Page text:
The Printing business was very different in 1987 – Gutenberg would be astonished at the changes in the industry over the past 25 years. Market sectors were at their zenith. Typesetting companies such as Cooper & Beatty, MonoLino, and Typesettra and pre-press companies like Batten Graphics, Bomac Batten and H&S Reliance (to name a few) were stand-alone markets. Then there were printing companies: Arthurs Jones, Clarke Litho, MIL, and MM&T come to mind.
Advertising agencies controlled millions of dollars of print buying power. A quirky little company in Cupertino, California claimed if you bought their Apple desktop computer, and loaded a software program called QuarkXPress, you could do your own typesetting and layout of your pages at the same time. The end of type galleys, mechanical assemblies, and the scent of rubber cement or wax adhesive wafting through art studios was imminent.
In 1987, the challenges faced by Prepress companies were thought to be political. The Federal government was campaigning to finalize and implement the North American Free Trade Agreement (NAFTA). The target date was January 1994.
How would NAFTA impact pre-press companies? These companies had 50 light tables in the film stripping department – manned by 80 – 90 film strippers working 24/5 at $18/hr. In Phoenix, pre-press companies were paying their film strippers $4/hr. If there was to be cross-border free trade, that meant the pre-press companies in Phoenix could knock on doors in Toronto and sell film at 75% less than Toronto ad agencies were currently paying.
The situation was perceived as critical, and a group of pre-press company owners and managers got together and formed the Ontario PrePress Association – incorporated in 1987, the first meetings were held in 1988. Companies initially involved included Alpha Graphics, Empress Litho, Jenmar, Franklin Tuckey, Colourgraph, PBC Lithoprep, PrintAction, Scan-O-Graph, Bergman Graphics, Superior Engravers and Legg Brothers. The plan was to get the Federal government to realize the impact of their actions on one of Canada’s largest industries.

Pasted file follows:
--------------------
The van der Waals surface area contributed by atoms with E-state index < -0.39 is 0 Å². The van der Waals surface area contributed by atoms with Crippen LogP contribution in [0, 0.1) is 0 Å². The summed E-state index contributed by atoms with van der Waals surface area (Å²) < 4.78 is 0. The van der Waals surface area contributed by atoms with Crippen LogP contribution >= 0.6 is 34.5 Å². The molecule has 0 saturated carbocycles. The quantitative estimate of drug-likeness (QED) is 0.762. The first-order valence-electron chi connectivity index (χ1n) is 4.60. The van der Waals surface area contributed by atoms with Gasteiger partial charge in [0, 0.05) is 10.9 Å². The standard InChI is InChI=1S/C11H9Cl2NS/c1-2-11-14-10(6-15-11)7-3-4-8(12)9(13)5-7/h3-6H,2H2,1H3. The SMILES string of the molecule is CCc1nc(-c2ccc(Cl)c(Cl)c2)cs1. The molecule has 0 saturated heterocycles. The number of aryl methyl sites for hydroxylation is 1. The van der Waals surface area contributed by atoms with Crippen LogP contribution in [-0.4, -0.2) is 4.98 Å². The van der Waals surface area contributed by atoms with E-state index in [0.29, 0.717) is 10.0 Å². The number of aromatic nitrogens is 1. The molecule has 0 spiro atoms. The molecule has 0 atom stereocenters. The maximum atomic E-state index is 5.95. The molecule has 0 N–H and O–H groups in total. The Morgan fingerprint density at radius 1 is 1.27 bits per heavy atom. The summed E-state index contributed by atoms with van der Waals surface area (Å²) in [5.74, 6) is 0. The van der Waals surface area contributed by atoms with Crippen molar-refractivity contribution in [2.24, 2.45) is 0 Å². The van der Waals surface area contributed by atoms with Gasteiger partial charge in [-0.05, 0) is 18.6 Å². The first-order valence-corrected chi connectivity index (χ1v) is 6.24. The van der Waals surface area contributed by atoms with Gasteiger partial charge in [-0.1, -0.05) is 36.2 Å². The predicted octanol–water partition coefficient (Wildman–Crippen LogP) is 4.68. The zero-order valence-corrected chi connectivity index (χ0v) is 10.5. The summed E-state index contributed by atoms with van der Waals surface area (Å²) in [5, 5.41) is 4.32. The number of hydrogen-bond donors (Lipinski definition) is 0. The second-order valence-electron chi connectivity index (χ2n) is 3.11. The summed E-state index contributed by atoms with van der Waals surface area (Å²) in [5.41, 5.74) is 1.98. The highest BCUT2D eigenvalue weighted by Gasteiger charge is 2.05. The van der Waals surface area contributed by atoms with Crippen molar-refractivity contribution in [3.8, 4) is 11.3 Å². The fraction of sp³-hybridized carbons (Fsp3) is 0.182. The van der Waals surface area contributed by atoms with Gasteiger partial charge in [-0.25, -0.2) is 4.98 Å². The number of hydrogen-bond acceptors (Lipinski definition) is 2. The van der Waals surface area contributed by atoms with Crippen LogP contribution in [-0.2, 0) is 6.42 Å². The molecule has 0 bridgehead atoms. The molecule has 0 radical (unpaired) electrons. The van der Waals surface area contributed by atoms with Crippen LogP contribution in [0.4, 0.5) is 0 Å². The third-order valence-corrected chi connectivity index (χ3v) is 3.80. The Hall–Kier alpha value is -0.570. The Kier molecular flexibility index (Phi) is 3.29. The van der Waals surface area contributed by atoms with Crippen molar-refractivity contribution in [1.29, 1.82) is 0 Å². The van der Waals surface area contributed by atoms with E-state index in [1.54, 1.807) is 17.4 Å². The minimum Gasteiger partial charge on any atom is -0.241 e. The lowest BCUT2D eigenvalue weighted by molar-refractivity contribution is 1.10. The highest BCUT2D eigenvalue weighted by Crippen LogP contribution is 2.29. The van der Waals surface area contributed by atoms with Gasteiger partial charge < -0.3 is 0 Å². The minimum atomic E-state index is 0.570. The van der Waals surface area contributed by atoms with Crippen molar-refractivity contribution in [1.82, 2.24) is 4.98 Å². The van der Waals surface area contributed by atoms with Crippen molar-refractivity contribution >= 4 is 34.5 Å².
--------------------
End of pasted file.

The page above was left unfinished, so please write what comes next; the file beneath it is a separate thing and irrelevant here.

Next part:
In going through the OPPA/DIA archives to write this article, I came across a document from one Board Member who had met with the relevant Federal Cabinet minister at the time. The government made it abundantly clear they had no interest whatsoever in what the OPPA had to say.
Meanwhile, the OPPA was up and running. That quirky little computer company in Cupertino, along with Aldus, Quark and Adobe were making some serious inroads. So much so, that by 1990 typesetting companies had all but disappeared. To quote Howard Batten, an industry leader at the time and CEO of Batten Graphics, “our competition is no longer companies with the same function as ours, our competition is technology.”
How true that was – within another five years, stand alone pre-press companies were in a life or death struggle, and the introduction of computer-to-plate in 1995 turned out to be the fatal blow.
Printing companies had grown plate-making departments into pre-press departments, and the digital world was burgeoning.
Very quickly after the founding of the Ontario PrePress Association, education became the major focus of the organization. Staying current, networking with other companies with similar challenges, trying to forecast the trends all became a critical part of staying alive. Pre-press companies either bought printing presses, or sold out to printers who needed a turn-key pre-press operation. Sadly, many just faded away.
In 1998 the OPPA changed its name to the Digital Imaging Association. No longer were member companies producing film, or plates, or scans – their product was digitized data.
This year marks the 25th Anniversary of the Digital Imaging Association. What has been the recipe for survival? It is very simple – we continue to focus on supplying educational forums for our members.
But that’s not all. The DIA educational meetings are a superb networking opportunity – to ask questions and share the battles, both won and lost, with your peers. Other meetings include key management issues, the occasional town-hall meeting where several topics are addressed, environmental compliance programs, print buyer panels, market trends, how to run your business more profitably, lean manufacturing, how to diversify your business and even how to get your business ready to sell.
Our Board of Directors reflects the broad base of our membership. When the OPPA started out, manufacturers and vendors were not part of the mix. That changed very quickly when it became clear that the relationship is symbiotic – and so we benefit from the participation of “supplier” members and directors, as well as printers, software developers, sign printers, consultants and trainers. We try to incorporate every aspect of the Graphic Imaging Sciences into the fabric of the Digital Imaging Association. Here’s to even greater success in the next 25 years!
If you have ever been a part of the OPPA or the DIA, please consider attending our 25th anniversary celebration being held at St. Andrews Valley Golf course on Thursday, June 7, 2012. If you’re a golfer, plan on playing a round. If not, join us for dinner at 6pm. Contact Marg Macleod (416) 482-2223 firstname.lastname@example.org for more information or to book your reservation.